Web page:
The further prosecution case is that Vijaysena Reddy, P.W.I., the younger brother of the deceased opened the shop, dictated a report to his another brother Valmati Parandham Reddy, P.W-2, and took it to the police Station, Bitrangunta, where he lodged a written report (Exh. P-2) at about 10.30 PM on Inspector, P.W. 23. The police Inspector, P.W.20 recorded the statements of some of the witnesses during the night and statement of others were recorded next morning. An inquest P-25 was prepared between 7 to 9 A.M. next day. Dr. M. Venkataratnamma, P.W. 1G performed an autopsy on the dead body of the deceased, who as per his post mortem report, Exh. P-6, found a single injury on the person of the deceased which is a follows :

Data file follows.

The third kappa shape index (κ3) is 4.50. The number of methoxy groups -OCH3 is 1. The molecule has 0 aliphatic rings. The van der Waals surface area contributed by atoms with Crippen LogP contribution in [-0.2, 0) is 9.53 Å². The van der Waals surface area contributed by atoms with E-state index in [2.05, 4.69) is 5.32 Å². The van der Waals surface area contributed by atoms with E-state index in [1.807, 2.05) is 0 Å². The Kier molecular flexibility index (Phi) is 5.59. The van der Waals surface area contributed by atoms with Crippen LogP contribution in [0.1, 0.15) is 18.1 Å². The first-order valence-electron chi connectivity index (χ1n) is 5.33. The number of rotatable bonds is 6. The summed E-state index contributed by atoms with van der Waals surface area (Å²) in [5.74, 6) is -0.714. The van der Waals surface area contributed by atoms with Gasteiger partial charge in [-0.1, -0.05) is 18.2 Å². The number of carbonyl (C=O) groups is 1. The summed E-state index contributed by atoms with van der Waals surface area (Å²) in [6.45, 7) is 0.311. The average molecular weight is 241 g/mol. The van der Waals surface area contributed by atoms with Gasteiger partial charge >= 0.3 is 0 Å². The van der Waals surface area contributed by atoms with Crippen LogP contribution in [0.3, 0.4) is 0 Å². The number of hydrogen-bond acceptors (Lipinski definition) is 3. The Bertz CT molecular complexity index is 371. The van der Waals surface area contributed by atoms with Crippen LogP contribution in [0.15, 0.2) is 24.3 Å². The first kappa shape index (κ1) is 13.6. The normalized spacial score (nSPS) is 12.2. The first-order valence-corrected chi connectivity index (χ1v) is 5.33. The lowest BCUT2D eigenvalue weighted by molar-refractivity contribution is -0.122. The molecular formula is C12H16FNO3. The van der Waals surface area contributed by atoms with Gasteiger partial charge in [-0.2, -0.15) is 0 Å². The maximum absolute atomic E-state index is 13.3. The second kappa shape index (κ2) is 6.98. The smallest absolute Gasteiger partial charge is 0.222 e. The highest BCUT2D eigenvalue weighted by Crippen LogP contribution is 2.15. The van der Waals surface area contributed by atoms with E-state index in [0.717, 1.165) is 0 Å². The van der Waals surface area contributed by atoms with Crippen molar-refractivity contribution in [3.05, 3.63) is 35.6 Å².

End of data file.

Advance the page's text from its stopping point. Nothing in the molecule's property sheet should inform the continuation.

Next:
"A quadrangular, lacerated, burnt injury in between both the scapular region, measuring about '9' to 10 in length, in all sides. The depth of the wound is about 3" in the middle upto the spinal column, the depth of wound is about 4" to 5", upto the lungs and heart. Both the lungs and posterior surface of the heart, in its lower portion are charred. The is charred, at its lower portion of muscles extends upto the middle of the back, that is 10th thoracic Vertebrae. The posterior portions of the Vertebrae from 1st to 10th are broken and burnt, exposing the spinal column. Spinal cord is also damaged. Ribs from 2nd to 8th on either side were broken and charred. All the muscles are charred in the middle of the wound, and deeply cancerated, peripherally.

The surrounding skin is blackish. about 2" to 3" all round the wound".